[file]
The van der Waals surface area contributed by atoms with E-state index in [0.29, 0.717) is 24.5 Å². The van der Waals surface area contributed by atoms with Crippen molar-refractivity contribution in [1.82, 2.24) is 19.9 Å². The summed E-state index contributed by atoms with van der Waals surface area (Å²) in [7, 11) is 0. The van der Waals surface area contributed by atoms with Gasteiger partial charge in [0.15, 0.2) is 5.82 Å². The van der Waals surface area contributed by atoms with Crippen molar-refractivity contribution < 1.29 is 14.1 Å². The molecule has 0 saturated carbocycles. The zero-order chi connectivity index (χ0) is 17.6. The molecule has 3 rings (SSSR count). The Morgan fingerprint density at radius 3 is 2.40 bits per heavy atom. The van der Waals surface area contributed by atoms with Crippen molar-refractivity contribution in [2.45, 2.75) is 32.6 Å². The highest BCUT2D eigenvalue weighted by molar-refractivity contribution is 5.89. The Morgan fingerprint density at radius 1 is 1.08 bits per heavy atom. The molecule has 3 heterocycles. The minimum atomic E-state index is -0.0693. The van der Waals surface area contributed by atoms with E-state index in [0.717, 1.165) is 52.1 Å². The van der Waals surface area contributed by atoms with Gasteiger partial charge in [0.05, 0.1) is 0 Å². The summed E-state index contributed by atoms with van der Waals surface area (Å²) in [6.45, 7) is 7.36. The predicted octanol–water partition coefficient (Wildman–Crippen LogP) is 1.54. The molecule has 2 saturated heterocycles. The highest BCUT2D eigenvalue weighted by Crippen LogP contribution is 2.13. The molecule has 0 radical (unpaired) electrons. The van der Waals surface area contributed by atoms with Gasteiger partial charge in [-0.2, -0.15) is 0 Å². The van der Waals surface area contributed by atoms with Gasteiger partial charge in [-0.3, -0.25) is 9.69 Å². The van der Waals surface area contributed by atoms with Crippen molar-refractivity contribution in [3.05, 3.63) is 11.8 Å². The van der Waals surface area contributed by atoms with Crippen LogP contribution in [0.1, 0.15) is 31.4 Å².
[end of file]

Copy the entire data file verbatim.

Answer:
The van der Waals surface area contributed by atoms with E-state index in [0.29, 0.717) is 24.5 Å². The van der Waals surface area contributed by atoms with Crippen molar-refractivity contribution in [1.82, 2.24) is 19.9 Å². The summed E-state index contributed by atoms with van der Waals surface area (Å²) in [7, 11) is 0. The van der Waals surface area contributed by atoms with Gasteiger partial charge in [0.15, 0.2) is 5.82 Å². The van der Waals surface area contributed by atoms with Crippen molar-refractivity contribution < 1.29 is 14.1 Å². The molecule has 0 saturated carbocycles. The zero-order chi connectivity index (χ0) is 17.6. The molecule has 3 rings (SSSR count). The Morgan fingerprint density at radius 3 is 2.40 bits per heavy atom. The van der Waals surface area contributed by atoms with Crippen molar-refractivity contribution in [2.45, 2.75) is 32.6 Å². The highest BCUT2D eigenvalue weighted by molar-refractivity contribution is 5.89. The Morgan fingerprint density at radius 1 is 1.08 bits per heavy atom. The molecule has 3 heterocycles. The minimum atomic E-state index is -0.0693. The van der Waals surface area contributed by atoms with E-state index in [0.717, 1.165) is 52.1 Å². The van der Waals surface area contributed by atoms with Gasteiger partial charge in [0.05, 0.1) is 0 Å². The summed E-state index contributed by atoms with van der Waals surface area (Å²) in [6.45, 7) is 7.36. The predicted octanol–water partition coefficient (Wildman–Crippen LogP) is 1.54. The molecule has 2 saturated heterocycles. The highest BCUT2D eigenvalue weighted by Crippen LogP contribution is 2.13. The molecule has 0 radical (unpaired) electrons. The van der Waals surface area contributed by atoms with Gasteiger partial charge in [-0.2, -0.15) is 0 Å². The van der Waals surface area contributed by atoms with Gasteiger partial charge in [-0.3, -0.25) is 9.69 Å². The van der Waals surface area contributed by atoms with Crippen molar-refractivity contribution in [3.05, 3.63) is 11.8 Å². The van der Waals surface area contributed by atoms with Crippen LogP contribution in [0.1, 0.15) is 31.4 Å².